“We were aware it was going to be close to the camera,” Tierney says. “Anything where we saw difficult, complex jumps or moves, we got Margot to replicate those moves just on bluescreen, so we had her face at the right angle.” Where possible, the effects crew used their scans of Robbie in action, digitally cutting her face out of their bluescreen shots, and mapping it over Malkova’s or Munger’s. For other shots, they needed to create a completely digital face from scratch to properly match the skaters’ movements and angles, so they brought in a French production company called EISKO.
“We felt they had the best rig and the best technology,” says Tierney. “We brought them over from Paris, and they set up and captured all the data for us, and processed it, and sent it back to us. There are three or four places in Hollywood that have this technology, but everybody’s trying to outcompete each other, and they keep improving what can be done.”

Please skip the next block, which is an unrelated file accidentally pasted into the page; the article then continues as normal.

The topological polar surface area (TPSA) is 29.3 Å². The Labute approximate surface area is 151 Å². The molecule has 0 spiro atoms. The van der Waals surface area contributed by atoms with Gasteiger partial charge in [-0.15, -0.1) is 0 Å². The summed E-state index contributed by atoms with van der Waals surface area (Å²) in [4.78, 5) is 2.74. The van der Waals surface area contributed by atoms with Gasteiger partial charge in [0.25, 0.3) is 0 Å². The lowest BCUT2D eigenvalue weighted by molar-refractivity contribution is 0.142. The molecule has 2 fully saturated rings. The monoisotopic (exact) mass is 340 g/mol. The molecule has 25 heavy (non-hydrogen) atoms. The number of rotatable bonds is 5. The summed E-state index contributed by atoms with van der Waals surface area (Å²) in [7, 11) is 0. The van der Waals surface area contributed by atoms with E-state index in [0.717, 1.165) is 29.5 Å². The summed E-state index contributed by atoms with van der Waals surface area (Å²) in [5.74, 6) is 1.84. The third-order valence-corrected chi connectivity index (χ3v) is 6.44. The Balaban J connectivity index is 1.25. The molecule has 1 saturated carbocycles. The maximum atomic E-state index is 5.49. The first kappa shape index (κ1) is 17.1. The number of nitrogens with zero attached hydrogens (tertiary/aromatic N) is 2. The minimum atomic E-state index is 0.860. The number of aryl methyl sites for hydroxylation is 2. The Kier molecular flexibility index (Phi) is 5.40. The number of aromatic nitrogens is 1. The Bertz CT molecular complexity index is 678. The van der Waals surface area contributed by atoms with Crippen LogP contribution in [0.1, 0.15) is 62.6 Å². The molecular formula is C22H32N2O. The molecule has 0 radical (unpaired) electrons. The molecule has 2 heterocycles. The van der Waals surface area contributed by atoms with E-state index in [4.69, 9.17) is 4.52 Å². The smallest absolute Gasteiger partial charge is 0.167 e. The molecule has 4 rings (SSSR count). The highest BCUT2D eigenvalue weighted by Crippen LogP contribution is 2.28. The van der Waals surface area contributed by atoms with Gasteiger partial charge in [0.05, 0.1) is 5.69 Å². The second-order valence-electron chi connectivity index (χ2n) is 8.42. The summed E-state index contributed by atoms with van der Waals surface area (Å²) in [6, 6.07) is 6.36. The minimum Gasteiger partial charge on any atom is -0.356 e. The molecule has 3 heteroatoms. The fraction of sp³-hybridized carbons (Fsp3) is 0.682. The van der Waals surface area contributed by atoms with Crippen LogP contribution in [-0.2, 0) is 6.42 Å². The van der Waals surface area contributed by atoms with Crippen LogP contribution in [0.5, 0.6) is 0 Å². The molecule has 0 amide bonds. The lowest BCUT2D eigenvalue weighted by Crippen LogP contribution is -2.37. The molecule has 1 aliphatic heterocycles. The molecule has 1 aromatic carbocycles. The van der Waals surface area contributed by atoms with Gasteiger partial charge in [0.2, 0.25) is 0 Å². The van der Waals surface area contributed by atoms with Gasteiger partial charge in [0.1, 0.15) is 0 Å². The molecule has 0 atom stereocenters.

Tierney says this specific kind of digital facial generation to cover body doubles “has been done a few times now,” with Arnold Schwarzenegger’s body double in 2015’s Terminator Genisys, and Hugh Jackman in Logan. The rig involved looks a little like a Christmas ornament, with an actor seated inside a ball of lights and cameras geared to capture them from every angle.
According to Tierney, the facial-scan rigs are improving rapidly, thanks to more demand for the process. “Now you can get textures as well,” she says. “It used to be like X-ray technology. You would get the shape of someone’s face, but not the texture of the skin, the details of the color. You’d basically have to guess at that when you made the CG model.”
She says Gillespie came to Eight VFX with a specific visual aesthetic in mind. “Craig loves shooting things anamorphic, and having lots of lens flares, and having a realistic, beautiful cinematic feel. He wanted very much to have a moving camera, which makes things challenging for VFX. He wanted to have seamless shots. As you can see in the movie, you’re very tight with Margot in a lot of places, and the camera’s moving with her. So those things have quite specific requirements for tracking, and getting all the data to be able to add things into a shot.”
I, Tonya was made on a relatively low $11 million budget, and the film only uses special effects in a few key places. In addition to the facial replacements, Eight VFX created crowds for the skating competitions.